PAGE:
5. Rachel says:

    Heather, this is one of the best things I’ve read in a long time, and definitely the most inspiring. I love our spiritual foremothers, and am so grateful you are sharing their stories and strength with a new generation of women. What a powerful example.

  6. Libby says:

    Heather, I had no idea you were doing this! And I love it.

    I still have issues with the title (I can’t imagine a book/manual being titled “Sons in My Kingdom,” for example), but I read DIMK cover-to-cover last year and I’m blissfully glad that it exists. As a missionary I began to realize how difficult it is for non-U.S. members to get a handle on Church history — there are only so many things that have been translated and are actually available at a reasonable price — and the availability of DIMK in multiple languages makes me hopeful for a more historically-literate worldwide church. To know that someone I know is using it to help women in her ward learn English — well, that’s just frosting.

  7. MKOH says:

    Wow. Goosebumps. Thank you for sharing such a powerful story.

  8. EmilyCC says:

    This is everything I love about the Church and (almost) everything I love about you.

    I have found DIMK to be a valuable tool. Before it came out, I turned to Women of Covenant to add women’s voices into my lessons for Church. But, WoC isn’t really designed for what I needed (a quote, a short story, etc) since it’s an overall history of RS. I love that DIMK can give me a couple quick quotes on a topic and a picture of the woman.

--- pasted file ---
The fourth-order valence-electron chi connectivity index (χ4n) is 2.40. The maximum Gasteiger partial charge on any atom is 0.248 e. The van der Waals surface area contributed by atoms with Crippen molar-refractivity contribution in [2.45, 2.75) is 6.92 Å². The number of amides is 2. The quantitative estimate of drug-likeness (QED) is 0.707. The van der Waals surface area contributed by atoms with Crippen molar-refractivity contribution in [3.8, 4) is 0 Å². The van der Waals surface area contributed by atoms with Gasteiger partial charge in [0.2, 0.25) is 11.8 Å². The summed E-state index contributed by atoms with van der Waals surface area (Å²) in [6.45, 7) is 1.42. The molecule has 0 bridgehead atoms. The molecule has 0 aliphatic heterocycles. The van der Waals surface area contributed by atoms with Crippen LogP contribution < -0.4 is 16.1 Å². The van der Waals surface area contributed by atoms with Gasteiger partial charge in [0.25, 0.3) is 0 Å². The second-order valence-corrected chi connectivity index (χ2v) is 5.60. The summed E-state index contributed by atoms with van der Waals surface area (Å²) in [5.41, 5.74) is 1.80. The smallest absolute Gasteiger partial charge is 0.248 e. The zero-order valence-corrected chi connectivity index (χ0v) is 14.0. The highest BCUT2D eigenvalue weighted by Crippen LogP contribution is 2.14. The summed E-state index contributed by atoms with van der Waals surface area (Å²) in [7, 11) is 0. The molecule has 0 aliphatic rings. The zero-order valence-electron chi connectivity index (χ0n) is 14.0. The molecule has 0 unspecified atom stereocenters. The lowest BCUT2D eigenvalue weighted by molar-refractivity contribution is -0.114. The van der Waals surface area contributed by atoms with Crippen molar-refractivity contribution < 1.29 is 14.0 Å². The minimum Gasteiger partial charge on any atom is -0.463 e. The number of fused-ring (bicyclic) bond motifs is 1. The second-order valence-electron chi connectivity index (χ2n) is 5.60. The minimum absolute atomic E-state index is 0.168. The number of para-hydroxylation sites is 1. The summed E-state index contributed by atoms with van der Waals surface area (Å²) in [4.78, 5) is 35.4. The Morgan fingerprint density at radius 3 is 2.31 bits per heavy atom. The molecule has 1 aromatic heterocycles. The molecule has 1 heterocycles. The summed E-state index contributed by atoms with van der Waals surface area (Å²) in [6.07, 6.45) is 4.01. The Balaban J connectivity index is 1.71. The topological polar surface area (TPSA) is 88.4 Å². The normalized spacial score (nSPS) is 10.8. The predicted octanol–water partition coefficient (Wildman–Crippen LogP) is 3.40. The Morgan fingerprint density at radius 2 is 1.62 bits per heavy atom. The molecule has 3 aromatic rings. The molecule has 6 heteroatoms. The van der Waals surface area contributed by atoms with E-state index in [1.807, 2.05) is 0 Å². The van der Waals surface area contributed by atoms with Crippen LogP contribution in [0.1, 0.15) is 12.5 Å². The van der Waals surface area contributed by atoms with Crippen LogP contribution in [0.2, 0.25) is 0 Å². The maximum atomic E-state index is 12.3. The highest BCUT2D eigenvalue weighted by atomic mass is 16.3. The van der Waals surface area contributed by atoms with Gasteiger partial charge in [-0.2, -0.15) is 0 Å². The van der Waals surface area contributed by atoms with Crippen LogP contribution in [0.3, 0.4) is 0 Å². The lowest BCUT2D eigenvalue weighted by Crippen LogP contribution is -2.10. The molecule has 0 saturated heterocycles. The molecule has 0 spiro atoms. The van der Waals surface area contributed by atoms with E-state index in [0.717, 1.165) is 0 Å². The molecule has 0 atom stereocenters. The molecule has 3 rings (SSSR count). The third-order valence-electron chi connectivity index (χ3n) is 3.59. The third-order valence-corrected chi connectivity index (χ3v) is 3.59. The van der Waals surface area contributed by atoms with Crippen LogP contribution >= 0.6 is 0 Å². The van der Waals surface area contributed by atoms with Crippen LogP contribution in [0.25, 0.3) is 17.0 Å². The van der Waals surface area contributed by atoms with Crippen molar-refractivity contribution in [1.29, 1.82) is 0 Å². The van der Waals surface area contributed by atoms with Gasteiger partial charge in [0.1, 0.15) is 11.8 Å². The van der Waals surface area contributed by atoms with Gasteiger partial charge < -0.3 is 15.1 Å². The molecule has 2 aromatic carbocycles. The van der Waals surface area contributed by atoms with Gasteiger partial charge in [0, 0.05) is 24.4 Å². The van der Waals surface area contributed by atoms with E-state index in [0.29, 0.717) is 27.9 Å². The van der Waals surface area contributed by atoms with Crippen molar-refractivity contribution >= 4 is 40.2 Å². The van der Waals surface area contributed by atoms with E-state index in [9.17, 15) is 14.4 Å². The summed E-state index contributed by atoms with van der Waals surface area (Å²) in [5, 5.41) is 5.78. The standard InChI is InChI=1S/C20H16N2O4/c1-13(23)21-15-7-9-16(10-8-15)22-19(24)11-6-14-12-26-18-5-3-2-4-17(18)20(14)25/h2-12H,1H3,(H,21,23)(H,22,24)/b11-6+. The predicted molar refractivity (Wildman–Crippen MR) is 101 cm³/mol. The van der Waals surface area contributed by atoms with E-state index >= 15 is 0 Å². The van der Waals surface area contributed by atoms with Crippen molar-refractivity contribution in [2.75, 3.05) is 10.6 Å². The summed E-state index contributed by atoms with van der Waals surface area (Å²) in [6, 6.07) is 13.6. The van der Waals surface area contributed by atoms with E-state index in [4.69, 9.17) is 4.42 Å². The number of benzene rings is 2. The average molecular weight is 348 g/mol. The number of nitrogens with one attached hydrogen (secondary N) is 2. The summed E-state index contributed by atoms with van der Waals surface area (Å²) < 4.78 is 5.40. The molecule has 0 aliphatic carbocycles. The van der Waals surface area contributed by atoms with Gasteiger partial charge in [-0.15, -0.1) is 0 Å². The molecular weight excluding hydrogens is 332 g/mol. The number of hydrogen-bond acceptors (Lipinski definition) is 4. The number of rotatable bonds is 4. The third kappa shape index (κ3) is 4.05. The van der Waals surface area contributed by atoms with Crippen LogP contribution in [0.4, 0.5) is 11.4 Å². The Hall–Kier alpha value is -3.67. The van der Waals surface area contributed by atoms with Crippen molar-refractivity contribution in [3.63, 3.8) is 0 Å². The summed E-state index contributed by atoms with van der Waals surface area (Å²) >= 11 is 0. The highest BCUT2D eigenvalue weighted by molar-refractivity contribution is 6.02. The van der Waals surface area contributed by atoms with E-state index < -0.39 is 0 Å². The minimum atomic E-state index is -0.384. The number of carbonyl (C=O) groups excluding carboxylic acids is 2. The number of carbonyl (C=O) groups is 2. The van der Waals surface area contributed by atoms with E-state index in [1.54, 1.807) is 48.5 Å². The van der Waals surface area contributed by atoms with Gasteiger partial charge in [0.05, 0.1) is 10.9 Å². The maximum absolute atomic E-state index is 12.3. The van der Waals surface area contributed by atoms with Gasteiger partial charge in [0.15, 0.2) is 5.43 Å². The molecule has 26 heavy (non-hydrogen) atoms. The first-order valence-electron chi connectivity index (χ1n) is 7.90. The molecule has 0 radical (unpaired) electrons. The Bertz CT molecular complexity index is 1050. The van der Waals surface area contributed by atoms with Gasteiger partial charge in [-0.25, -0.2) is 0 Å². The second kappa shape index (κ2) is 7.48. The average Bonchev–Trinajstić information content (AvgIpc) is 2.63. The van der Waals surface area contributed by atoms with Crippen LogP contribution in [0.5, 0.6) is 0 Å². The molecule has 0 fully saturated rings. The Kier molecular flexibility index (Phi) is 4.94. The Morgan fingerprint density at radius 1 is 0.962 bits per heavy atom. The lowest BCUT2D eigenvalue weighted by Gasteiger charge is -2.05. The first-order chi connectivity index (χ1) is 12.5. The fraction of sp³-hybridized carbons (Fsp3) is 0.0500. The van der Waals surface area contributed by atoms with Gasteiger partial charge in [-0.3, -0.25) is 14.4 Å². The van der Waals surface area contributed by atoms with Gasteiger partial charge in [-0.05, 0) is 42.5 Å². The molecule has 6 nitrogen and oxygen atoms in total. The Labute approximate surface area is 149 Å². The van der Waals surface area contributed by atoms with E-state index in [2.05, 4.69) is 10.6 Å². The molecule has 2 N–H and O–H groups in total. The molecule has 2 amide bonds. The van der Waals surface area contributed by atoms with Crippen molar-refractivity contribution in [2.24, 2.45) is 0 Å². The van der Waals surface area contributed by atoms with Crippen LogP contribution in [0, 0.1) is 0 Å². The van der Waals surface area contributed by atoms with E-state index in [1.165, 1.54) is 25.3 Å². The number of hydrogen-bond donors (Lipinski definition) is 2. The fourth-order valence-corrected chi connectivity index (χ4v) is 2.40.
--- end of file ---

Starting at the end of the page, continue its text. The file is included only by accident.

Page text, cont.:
It gives me chills to know that Em is also using it in YW’s. What a great idea!

  9. Spunky says:

    This is amazing, Heather!! You are amazing. Thank you posting this.

  10. Michelle says:

    This makes me so happy!!

  11. Linda says:

    Heather, you are brilliant and so alive! Love how you just make it happen!
    Your fawning groupie – L.

  12. Emmaline says:

    I love all of this post, but one of my favorite things is the way you managed to keep this whole enterprise within your control. It’s a great example of the fact that dramatic progress can be made with no priesthood involvement. Nicely done!

  13. Suzette Smith says:

    I have read DIMK – it’s not great – but it’s what we’ve got, so I use it. I mainly use the stories about women – in my Primary sharing times, in my VTing lessons, and in my SS comments.

  1. March 7, 2013

    […] Daughters in My Kingdom in various posts, including Heather’s beautiful use of the text as a tool to teach English, an invitation to contribute to an overall lesson plan dedicated to the entire book by KellyAnn, […]